Westbank has built a practice around long-term commitments to artistry, sustainability and city-building. These commitments underlie an orientation towards projects like Woodwards, Vancouver House, Mirvish Village, Telus Garden and Oakridge – catalysts for larger change that go beyond the borders of the projects themselves. We are here to create. To provoke. To ignite. We are the vehicle for a new movement of cultural expression.

As the practice matures, we have become more ambitious. With every new project reflecting our commitment to the philosophy behind Gesamkunstwerk, or in our recent work the Japanese philosophy behind layering, the net effect is that our work becomes much more complex and far-reaching.

The core of Westbank’s mission is to create a body of work with a high degree of artistry that helps foster more equitable and beautiful cities. Westbank is active across Canada and in the United States, with projects including luxury residential, Five Star hotels, retail, office, rental, district energy systems, affordable housing initiatives and public art. Established in 1992, we are one of North America’s leading developers, with offices in Vancouver, Calgary, Toronto, Seattle, Shanghai, Beijing, Taiwan, Tokyo, Hong Kong, Shenzhen and over 25 billion dollars of projects completed or under development.

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March 03, 2016

#BIGToronto: In Conversation with Bjarke Ingels and Guests

When the world was introduced to Habitat 67, designed by the Israeli-Canadian architect Moshe Safdie as the Canadian Pavilion for the World Exposition of 1967, it was intended as an experimental solution for high-quality housing in dense urban environments. Safdie’s pioneering design was not only revolutionary in its time, Habitat 67 has continued to influence architecture throughout the decades.

On Tuesday, at Koerner Hall in Toronto, a panel of celebrated urbanists welcomed architect Bjarke Ingels for an evening of conversation. The title of the discussion “How can architecture build community?”, encouraged those in attendance to—like Safdie—embrace new ideas of architecture.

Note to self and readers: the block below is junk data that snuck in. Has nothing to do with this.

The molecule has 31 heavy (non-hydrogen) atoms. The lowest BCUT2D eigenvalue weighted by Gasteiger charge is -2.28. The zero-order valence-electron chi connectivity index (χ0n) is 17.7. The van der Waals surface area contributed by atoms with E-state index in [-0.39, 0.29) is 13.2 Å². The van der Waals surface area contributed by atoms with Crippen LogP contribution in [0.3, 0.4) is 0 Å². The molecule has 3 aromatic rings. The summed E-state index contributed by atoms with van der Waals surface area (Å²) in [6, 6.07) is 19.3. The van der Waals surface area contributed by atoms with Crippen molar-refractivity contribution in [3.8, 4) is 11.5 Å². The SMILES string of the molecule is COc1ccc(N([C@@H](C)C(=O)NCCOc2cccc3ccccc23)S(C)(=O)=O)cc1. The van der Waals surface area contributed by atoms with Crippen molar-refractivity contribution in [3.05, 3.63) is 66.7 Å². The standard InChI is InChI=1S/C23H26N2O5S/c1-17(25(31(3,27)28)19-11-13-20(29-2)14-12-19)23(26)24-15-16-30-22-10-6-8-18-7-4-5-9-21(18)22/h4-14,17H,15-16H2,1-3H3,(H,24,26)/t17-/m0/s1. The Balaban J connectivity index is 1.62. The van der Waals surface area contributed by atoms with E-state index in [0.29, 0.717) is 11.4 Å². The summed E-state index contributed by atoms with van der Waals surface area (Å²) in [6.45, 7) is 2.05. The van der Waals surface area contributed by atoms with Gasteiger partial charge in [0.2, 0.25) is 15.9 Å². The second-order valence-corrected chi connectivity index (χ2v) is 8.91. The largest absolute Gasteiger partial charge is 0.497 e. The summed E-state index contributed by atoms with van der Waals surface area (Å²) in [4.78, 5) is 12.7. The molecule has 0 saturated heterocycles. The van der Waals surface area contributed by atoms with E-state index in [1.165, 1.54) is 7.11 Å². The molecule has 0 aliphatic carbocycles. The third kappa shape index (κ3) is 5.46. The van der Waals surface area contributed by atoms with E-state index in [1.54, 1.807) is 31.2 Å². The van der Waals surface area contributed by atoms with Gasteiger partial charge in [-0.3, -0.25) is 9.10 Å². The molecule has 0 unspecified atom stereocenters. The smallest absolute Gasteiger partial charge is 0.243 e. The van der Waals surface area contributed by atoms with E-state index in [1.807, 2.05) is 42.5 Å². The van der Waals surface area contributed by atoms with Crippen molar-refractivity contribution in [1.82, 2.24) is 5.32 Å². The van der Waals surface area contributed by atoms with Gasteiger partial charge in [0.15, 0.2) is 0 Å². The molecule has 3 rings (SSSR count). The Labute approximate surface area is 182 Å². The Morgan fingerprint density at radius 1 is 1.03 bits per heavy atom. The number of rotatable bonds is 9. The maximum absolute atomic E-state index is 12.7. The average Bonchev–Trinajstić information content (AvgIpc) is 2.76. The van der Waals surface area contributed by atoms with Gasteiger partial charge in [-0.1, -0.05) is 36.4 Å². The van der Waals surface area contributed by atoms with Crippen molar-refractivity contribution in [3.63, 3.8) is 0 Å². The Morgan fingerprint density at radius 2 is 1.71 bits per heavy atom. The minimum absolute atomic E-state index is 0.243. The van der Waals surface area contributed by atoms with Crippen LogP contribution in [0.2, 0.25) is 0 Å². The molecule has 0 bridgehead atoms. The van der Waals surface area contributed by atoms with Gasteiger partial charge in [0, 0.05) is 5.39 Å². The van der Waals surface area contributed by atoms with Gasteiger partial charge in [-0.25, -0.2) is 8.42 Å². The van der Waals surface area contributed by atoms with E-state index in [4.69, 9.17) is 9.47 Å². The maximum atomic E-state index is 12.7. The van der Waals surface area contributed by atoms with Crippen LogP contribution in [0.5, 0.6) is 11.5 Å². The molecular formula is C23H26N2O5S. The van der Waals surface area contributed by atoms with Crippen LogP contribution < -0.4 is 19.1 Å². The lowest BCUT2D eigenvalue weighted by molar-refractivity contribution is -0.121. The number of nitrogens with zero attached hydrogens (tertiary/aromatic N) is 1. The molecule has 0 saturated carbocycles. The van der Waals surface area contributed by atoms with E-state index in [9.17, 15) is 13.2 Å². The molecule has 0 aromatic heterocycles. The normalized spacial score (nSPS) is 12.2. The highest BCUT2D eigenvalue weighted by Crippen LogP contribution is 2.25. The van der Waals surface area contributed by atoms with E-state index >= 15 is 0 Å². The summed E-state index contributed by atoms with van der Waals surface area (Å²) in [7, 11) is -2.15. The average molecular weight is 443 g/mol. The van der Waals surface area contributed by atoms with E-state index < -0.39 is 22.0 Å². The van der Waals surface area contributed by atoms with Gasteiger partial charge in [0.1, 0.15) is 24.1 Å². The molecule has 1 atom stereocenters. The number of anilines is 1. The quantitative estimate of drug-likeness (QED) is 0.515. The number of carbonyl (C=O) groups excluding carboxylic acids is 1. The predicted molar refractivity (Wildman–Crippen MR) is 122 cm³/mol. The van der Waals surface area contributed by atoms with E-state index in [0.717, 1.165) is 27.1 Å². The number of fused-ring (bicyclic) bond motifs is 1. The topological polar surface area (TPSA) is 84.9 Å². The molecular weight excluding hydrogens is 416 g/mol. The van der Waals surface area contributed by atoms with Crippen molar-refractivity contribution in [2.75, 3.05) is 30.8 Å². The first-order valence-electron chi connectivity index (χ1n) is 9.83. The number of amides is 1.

When Ingels presents the architecture of BIG, he samples a body of work from around the world, introducing concepts like ‘hedonistic sustainability’ and ‘vertical suburbia’, along with a collection of fascinating paradoxes and contradictions—such as the integration of two housing typologies—the suburban home and the economical office tower.

Working with developers Westbank Corp. and Allied Properties REIT, Ingels also unveiled the proposal by BIG for a highly sculptural courtyard building on King Street West. The design is a “hybrid of Moshe Safdie’s Habitat 67 and the urban ecology of the neighbourhood’s small alleyways,” Ingels argued that the design—evoking his brand of utopian pragmatism—”picks up where Safdie left off 50 years ago”.

BIG design model for 489-539 King Street West

King Street West is crowded with luxury condos and five-star restaurants. As Westbank President Ian Gillespie noted in his introduction “it’s not a neighbourhood that needs fixing”. The site, which took 20 years to assemble, represents “a significant opportunity to do world-class work in the city of Toronto”.

Throughout the evening Ingels emphasized the power of architecture to inflect social relations and build and stronger communities. Ingels describes the role of architecture in changing society as making it fit our wishes—”to make the world a little more like our dreams.”

489-539 King West succeeds in fulfilling Ingels’ vision of making the modern city a more vibrant and socially cohesive. The pixelated design and unique ziggurat-like topography is almost certain to become an architectural icon for Toronto.



Discussion Panel: Bjarke Ingels (left), Cameron Bailey (middle), Sheldon Levy (right)

Following Ingels’ lecture, a panel discussion moderated by Denise Donlon brought the architect into conversation with the Toronto Film Festival’s Cameron Bailey, Sheldon Levy (formerly of Ryerson University), U of T Daniels’ Richard M. Sommer, and Doblin Canada’s Zahra Ebrahim.

A few highlights from the discussion;

“At its core, architecture is about trying to accommodate diversity.”
Bjarke Ingels

“Architecture as a human right – citizens have a right to have spaces that meet their needs.”
Zahra Ebrahim

“Learn from what the city is giving organically. The economic and ethnic enclaves.”
Cameron Bailey

“Create spaces where people want to be.”
Sheldon Levy

“Living in a city allows us to (re)imagine who we are, and that is what architecture should be about.”
Richard M. Sommer

Watch the full event video online here.



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